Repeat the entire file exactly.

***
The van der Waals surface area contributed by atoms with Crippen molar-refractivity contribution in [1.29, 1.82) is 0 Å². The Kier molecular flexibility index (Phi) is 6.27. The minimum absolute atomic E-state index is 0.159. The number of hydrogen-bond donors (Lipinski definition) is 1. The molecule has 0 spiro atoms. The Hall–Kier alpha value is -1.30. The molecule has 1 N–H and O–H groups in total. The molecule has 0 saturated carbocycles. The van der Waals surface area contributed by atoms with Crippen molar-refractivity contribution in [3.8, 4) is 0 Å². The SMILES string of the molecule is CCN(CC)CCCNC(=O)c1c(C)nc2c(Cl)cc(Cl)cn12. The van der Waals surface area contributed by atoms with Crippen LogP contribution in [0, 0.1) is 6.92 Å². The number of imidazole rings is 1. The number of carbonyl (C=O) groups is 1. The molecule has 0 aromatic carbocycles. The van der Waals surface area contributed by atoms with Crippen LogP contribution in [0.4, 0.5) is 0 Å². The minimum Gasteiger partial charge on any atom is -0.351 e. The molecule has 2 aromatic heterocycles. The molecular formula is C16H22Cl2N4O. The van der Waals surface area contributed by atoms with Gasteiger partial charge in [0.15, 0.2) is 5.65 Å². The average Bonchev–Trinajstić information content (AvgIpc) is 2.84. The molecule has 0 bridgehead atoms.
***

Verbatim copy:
The van der Waals surface area contributed by atoms with Crippen molar-refractivity contribution in [1.29, 1.82) is 0 Å². The Kier molecular flexibility index (Phi) is 6.27. The minimum absolute atomic E-state index is 0.159. The number of hydrogen-bond donors (Lipinski definition) is 1. The molecule has 0 spiro atoms. The Hall–Kier alpha value is -1.30. The molecule has 1 N–H and O–H groups in total. The molecule has 0 saturated carbocycles. The van der Waals surface area contributed by atoms with Crippen molar-refractivity contribution in [3.8, 4) is 0 Å². The SMILES string of the molecule is CCN(CC)CCCNC(=O)c1c(C)nc2c(Cl)cc(Cl)cn12. The van der Waals surface area contributed by atoms with Crippen LogP contribution in [0, 0.1) is 6.92 Å². The number of imidazole rings is 1. The number of carbonyl (C=O) groups is 1. The molecule has 0 aromatic carbocycles. The van der Waals surface area contributed by atoms with Crippen LogP contribution in [0.4, 0.5) is 0 Å². The minimum Gasteiger partial charge on any atom is -0.351 e. The molecule has 2 aromatic heterocycles. The molecular formula is C16H22Cl2N4O. The van der Waals surface area contributed by atoms with Gasteiger partial charge in [0.15, 0.2) is 5.65 Å². The average Bonchev–Trinajstić information content (AvgIpc) is 2.84. The molecule has 0 bridgehead atoms.